The Value of Family Planning Programs in Developing Countries

by Rodolfo A. Bulatao

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Abstract

Family planning programs have been highly successful over the past 30 years in providing women in developing countries with desired access to contraceptive services and helping to reduce fertility rates. Notwithstanding this success, there is still an urgent need for these programs. The world's population is increasing, with annual population growth still approximately 80 million people. Nearly all of this growth is occurring in developing nations, where fertility rates remain relatively high. This high fertility runs counter to the preferences expressed by millions of women, who actually want to have smaller families. Family planning programs are also desirable because they are associated with a range of other benefits, most notably improvements in women's and children's health. Host countries provide about 60 to 75 percent of funding for family planning. However, funding and technical assistance from donor nations, especially the United States, have been crucial to the past success of family planning programs and are equally important for strengthening and expanding program efforts to meet future challenges.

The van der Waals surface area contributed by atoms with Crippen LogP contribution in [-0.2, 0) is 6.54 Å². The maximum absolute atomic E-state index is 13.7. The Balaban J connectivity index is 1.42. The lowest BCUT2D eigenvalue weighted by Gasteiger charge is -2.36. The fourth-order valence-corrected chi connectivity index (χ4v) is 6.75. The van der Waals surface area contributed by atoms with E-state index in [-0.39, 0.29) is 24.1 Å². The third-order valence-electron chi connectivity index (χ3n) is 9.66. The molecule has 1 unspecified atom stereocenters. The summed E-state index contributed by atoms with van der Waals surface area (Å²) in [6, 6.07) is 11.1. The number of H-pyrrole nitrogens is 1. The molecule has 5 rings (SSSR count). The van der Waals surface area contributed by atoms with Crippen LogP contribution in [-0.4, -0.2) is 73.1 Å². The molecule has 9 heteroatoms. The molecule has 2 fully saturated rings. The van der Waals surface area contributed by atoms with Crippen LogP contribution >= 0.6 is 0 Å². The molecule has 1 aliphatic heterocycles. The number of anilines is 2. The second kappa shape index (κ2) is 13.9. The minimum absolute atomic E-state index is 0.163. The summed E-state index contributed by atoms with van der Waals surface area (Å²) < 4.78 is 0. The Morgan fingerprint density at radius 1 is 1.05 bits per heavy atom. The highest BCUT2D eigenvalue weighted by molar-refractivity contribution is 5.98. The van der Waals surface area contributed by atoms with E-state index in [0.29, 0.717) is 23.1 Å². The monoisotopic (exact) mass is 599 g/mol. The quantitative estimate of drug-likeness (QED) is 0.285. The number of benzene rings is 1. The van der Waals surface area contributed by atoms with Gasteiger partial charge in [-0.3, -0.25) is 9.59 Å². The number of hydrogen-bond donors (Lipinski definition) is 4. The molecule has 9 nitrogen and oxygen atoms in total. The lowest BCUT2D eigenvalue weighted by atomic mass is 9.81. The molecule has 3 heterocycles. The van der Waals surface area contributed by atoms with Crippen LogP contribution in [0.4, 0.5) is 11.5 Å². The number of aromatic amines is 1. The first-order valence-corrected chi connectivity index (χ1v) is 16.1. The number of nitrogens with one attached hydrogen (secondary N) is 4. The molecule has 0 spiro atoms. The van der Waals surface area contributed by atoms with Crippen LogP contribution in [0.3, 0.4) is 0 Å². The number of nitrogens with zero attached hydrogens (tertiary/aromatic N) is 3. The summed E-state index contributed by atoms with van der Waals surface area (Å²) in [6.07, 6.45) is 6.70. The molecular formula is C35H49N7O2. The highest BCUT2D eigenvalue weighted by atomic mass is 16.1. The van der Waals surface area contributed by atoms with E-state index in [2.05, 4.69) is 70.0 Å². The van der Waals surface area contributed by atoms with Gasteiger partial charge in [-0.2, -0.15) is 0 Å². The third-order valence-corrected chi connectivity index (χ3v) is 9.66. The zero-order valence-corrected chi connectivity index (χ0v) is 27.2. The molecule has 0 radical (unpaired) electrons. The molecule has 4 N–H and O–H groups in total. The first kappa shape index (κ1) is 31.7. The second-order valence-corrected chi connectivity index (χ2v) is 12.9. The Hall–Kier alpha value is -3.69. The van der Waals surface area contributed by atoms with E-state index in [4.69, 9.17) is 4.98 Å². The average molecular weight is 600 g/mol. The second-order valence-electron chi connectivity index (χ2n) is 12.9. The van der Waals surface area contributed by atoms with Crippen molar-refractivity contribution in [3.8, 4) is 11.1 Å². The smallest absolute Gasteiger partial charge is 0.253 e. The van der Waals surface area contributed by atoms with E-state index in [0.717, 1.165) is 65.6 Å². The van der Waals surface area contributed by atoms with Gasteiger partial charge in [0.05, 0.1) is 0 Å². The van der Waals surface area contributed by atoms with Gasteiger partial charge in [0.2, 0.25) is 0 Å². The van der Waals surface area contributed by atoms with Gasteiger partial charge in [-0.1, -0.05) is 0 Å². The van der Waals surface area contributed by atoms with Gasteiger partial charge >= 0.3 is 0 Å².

Table of Contents

  • Chapter One

    Introduction

  • Chapter Two

    The Need for Family Planning

  • Chapter Three

    The Record of Family Planning

  • Chapter Four

    The Cost of Family Planning

Research conducted by

This report was produced with financial assistance from the William and Flora Hewlett Foundation, the Rockefeller Foundation, and the United Nations Population Fund.

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